The First 15

Friday April 17, 2020

by First Methodist Mansfield

Undignified Worship


Mark 14:1-11

1 Now the Passover and the Festival of Unleavened Bread were only two days away, and the chief priests and the teachers of the law were scheming to arrest Jesus secretly and kill him. 2 “But not during the festival,” they said, “or the people may riot.”

3 While he was in Bethany, reclining at the table in the home of Simon the Leper, a woman came with an alabaster jar of very expensive perfume, made of pure nard. She broke the jar and poured the perfume on his head.

4 Some of those present were saying indignantly to one another, “Why this waste of perfume? 5 It could have been sold for more than a year’s wages and the money given to the poor.” And they rebuked her harshly.

6 “Leave her alone,” said Jesus. “Why are you bothering her? She has done a beautiful thing to me. 7 The poor you will always have with you, and you can help them any time you want. But you will not always have me. 8 She did what she could. She poured perfume on my body beforehand to prepare for my burial. 9 Truly I tell you, wherever the gospel is preached throughout the world, what she has done will also be told, in memory of her.”

10 Then Judas Iscariot, one of the Twelve, went to the chief priests to betray Jesus to them. 11 They were delighted to hear this and promised to give him money. So he watched for an opportunity to hand him over.


I am forever grateful for the community of Trinity UMC in Elkhart, IN for the way they loved me and my family growing up. From before first grade started through graduating high school, this was our home church. They challenged me to lead at an early age. They saw something in me long before I had any awareness of a calling to ministry. Like FMCM, Trinity was a multi-generational church. We worshipped about 1,000 on a weekend between three services. Our congregation was highly educated and full of doctors, lawyers, accountants, small business owners, teachers, and public officials. Church, for some, was a social gathering. A place to be seen and rub shoulders with others in the community for potential mutually beneficial purposes. We had two traditional services and one contemporary. Even in our contemporary service, most people wore church clothes. There was a noticeable decorum and dignity that most people brought to church.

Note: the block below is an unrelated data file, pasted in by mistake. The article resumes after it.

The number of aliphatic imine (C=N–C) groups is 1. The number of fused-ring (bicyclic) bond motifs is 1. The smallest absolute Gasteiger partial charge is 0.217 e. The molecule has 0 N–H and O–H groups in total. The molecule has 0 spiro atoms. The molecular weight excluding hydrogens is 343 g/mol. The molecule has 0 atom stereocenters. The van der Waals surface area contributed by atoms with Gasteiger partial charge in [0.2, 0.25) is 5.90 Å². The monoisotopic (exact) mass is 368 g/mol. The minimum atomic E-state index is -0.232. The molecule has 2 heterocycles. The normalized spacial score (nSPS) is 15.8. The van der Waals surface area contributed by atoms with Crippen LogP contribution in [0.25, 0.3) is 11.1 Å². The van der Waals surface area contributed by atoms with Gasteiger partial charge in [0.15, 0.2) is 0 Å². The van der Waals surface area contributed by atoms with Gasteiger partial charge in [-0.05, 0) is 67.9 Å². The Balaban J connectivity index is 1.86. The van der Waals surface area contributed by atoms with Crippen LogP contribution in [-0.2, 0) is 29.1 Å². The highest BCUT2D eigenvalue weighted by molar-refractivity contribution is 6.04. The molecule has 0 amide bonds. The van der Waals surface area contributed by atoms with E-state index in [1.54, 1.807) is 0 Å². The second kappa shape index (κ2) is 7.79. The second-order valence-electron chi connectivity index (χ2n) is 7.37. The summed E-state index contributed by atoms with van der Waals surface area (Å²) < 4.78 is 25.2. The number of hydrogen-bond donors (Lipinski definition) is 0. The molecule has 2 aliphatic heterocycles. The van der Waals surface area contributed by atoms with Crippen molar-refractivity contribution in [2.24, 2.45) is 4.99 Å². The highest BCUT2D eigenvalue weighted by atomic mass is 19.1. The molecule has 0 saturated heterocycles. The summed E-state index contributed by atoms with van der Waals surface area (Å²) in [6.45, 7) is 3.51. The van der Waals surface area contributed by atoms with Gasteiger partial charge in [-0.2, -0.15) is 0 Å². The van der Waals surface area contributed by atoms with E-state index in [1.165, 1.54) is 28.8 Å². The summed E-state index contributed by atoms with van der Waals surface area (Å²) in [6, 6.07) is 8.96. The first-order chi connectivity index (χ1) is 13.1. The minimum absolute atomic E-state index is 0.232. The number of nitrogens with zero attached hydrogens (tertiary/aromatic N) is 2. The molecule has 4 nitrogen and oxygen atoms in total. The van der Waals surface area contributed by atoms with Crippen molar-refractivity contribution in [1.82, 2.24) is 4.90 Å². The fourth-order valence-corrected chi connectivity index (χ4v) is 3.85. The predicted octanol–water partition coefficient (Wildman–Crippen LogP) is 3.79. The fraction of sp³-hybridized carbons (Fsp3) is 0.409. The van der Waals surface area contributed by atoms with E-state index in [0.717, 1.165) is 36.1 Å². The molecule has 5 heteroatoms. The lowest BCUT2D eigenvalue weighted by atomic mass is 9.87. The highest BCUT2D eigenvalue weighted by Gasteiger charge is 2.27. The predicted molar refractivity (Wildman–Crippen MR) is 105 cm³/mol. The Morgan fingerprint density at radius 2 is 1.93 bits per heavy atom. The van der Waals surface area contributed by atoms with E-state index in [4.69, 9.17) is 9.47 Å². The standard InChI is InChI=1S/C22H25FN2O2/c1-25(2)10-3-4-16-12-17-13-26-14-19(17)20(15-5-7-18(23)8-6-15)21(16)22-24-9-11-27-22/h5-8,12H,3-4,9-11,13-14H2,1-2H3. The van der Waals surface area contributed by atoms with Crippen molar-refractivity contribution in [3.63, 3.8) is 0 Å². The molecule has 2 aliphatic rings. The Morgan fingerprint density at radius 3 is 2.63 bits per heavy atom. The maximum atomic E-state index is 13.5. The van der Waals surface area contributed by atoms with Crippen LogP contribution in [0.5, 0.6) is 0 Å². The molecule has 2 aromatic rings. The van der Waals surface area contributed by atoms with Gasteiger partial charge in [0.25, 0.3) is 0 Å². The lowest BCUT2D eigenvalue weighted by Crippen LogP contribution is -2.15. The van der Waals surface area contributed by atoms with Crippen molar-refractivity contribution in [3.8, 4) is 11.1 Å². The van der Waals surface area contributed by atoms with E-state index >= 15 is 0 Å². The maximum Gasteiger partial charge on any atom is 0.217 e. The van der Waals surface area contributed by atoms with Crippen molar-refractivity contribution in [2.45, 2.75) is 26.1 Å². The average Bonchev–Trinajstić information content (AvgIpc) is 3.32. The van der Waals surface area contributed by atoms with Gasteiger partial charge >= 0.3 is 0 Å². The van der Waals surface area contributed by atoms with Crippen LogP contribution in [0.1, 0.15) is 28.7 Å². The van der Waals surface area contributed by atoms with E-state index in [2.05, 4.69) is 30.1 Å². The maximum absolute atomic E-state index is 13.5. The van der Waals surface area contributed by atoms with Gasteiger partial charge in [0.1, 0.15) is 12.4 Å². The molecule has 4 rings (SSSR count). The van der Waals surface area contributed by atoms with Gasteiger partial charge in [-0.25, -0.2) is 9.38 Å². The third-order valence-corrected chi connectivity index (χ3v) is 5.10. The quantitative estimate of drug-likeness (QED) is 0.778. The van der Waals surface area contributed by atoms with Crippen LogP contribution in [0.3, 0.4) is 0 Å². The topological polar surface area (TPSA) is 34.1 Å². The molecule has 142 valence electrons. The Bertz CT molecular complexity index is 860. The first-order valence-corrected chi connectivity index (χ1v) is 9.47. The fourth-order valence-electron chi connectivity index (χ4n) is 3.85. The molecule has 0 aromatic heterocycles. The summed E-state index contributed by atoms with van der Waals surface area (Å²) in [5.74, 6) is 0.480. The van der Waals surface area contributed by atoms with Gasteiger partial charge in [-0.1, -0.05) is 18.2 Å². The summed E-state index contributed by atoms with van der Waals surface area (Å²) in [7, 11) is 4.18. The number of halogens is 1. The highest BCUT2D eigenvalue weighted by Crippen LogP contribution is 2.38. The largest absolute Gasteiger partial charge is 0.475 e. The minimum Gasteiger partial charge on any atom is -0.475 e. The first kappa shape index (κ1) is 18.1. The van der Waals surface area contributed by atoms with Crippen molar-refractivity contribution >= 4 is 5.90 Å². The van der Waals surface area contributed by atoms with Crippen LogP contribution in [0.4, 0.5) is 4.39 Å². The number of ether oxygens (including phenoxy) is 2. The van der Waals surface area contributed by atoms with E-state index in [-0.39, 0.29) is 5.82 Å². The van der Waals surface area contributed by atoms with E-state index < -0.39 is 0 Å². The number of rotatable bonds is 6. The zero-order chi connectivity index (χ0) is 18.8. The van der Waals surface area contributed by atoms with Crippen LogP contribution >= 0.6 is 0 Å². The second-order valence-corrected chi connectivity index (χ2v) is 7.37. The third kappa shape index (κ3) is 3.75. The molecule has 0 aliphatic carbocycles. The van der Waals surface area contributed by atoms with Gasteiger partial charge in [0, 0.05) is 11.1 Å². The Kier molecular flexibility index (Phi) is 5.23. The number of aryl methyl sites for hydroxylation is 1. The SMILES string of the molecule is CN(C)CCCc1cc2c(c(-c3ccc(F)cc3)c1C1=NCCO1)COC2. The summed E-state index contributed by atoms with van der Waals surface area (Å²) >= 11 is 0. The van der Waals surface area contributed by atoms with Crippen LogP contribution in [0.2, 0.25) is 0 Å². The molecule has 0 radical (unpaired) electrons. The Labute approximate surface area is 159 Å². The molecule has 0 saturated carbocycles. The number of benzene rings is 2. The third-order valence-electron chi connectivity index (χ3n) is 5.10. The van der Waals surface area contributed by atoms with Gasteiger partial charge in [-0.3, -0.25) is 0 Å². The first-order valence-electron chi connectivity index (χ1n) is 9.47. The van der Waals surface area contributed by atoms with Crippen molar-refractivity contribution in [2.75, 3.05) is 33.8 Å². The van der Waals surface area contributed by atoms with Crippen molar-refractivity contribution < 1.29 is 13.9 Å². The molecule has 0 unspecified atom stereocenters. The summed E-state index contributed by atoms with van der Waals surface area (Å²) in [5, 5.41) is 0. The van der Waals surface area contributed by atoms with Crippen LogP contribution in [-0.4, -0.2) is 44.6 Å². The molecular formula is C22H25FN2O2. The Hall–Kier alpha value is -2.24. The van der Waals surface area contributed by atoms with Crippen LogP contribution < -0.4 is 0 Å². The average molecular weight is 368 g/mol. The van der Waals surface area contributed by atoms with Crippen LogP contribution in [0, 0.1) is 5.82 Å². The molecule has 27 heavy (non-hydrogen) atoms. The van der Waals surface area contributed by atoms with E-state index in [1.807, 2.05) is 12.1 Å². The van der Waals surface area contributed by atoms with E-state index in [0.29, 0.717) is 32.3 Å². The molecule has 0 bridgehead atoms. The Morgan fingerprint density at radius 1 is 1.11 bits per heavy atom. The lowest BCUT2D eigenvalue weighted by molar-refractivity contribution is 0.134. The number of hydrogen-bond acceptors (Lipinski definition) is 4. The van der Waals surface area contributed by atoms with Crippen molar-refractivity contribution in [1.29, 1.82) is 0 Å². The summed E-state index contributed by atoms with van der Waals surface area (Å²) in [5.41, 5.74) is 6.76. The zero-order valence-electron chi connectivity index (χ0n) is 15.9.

Before you think I’m making a broad judgment, many of the most godly disciples of Jesus Christ I know, cry out to God and intentionally and fully pray and worship without very much overt or outward expression. What I’ve noticed in worship settings that are very tight and buttoned up and dignified, is a tendency to view the spontaneous, outwardly expressive responses to God in worship and prayer as a distraction or nuisance. On the other hand, there is a kind of spiritual pride at work in many communities of faith that believe if one doesn’t outwardly demonstrate their affection for God by the raising of hands or other criteria, then a lack of faith is present. It’s still very rare to find a worshipping community fully at home in welcoming and embracing both expressions, without judgment of the other, across all worship services.